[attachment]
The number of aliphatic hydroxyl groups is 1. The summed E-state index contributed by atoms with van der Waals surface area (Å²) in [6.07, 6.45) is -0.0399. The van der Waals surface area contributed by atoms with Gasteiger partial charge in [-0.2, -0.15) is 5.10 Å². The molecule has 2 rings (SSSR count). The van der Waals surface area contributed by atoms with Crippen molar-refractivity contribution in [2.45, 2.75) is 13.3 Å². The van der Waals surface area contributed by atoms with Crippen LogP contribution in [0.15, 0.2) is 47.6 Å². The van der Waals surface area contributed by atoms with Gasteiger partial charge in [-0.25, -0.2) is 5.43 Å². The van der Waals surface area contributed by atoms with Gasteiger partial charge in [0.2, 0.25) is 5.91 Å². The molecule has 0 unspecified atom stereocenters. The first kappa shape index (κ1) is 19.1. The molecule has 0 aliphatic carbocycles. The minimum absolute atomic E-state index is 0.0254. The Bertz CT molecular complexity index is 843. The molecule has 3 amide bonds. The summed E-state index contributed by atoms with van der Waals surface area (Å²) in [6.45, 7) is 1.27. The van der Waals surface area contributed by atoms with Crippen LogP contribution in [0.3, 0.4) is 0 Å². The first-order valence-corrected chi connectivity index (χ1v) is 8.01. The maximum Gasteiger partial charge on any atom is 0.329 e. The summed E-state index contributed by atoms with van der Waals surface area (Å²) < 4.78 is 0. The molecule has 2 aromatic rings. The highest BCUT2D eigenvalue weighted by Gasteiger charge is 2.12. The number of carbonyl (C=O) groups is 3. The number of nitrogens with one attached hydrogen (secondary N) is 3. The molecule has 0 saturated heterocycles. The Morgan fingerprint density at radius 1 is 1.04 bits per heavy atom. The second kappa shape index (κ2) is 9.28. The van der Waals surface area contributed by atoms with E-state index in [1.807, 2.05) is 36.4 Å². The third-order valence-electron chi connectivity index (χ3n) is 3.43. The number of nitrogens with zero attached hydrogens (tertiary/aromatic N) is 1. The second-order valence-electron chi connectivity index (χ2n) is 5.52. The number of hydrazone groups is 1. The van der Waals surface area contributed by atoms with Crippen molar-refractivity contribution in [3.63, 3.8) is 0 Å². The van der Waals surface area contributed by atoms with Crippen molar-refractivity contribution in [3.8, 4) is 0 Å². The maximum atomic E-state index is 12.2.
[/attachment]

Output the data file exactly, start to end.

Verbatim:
The number of aliphatic hydroxyl groups is 1. The summed E-state index contributed by atoms with van der Waals surface area (Å²) in [6.07, 6.45) is -0.0399. The van der Waals surface area contributed by atoms with Gasteiger partial charge in [-0.2, -0.15) is 5.10 Å². The molecule has 2 rings (SSSR count). The van der Waals surface area contributed by atoms with Crippen molar-refractivity contribution in [2.45, 2.75) is 13.3 Å². The van der Waals surface area contributed by atoms with Crippen LogP contribution in [0.15, 0.2) is 47.6 Å². The van der Waals surface area contributed by atoms with Gasteiger partial charge in [-0.25, -0.2) is 5.43 Å². The van der Waals surface area contributed by atoms with Gasteiger partial charge in [0.2, 0.25) is 5.91 Å². The molecule has 0 unspecified atom stereocenters. The first kappa shape index (κ1) is 19.1. The molecule has 0 aliphatic carbocycles. The minimum absolute atomic E-state index is 0.0254. The Bertz CT molecular complexity index is 843. The molecule has 3 amide bonds. The summed E-state index contributed by atoms with van der Waals surface area (Å²) in [6.45, 7) is 1.27. The van der Waals surface area contributed by atoms with Crippen LogP contribution in [0.3, 0.4) is 0 Å². The first-order valence-corrected chi connectivity index (χ1v) is 8.01. The maximum Gasteiger partial charge on any atom is 0.329 e. The summed E-state index contributed by atoms with van der Waals surface area (Å²) < 4.78 is 0. The molecule has 2 aromatic rings. The highest BCUT2D eigenvalue weighted by Gasteiger charge is 2.12. The number of carbonyl (C=O) groups is 3. The number of nitrogens with one attached hydrogen (secondary N) is 3. The molecule has 0 saturated heterocycles. The Morgan fingerprint density at radius 1 is 1.04 bits per heavy atom. The second kappa shape index (κ2) is 9.28. The van der Waals surface area contributed by atoms with E-state index in [1.807, 2.05) is 36.4 Å². The third-order valence-electron chi connectivity index (χ3n) is 3.43. The number of nitrogens with zero attached hydrogens (tertiary/aromatic N) is 1. The second-order valence-electron chi connectivity index (χ2n) is 5.52. The number of hydrazone groups is 1. The van der Waals surface area contributed by atoms with Crippen molar-refractivity contribution in [3.63, 3.8) is 0 Å². The van der Waals surface area contributed by atoms with Crippen molar-refractivity contribution in [3.8, 4) is 0 Å². The maximum atomic E-state index is 12.2.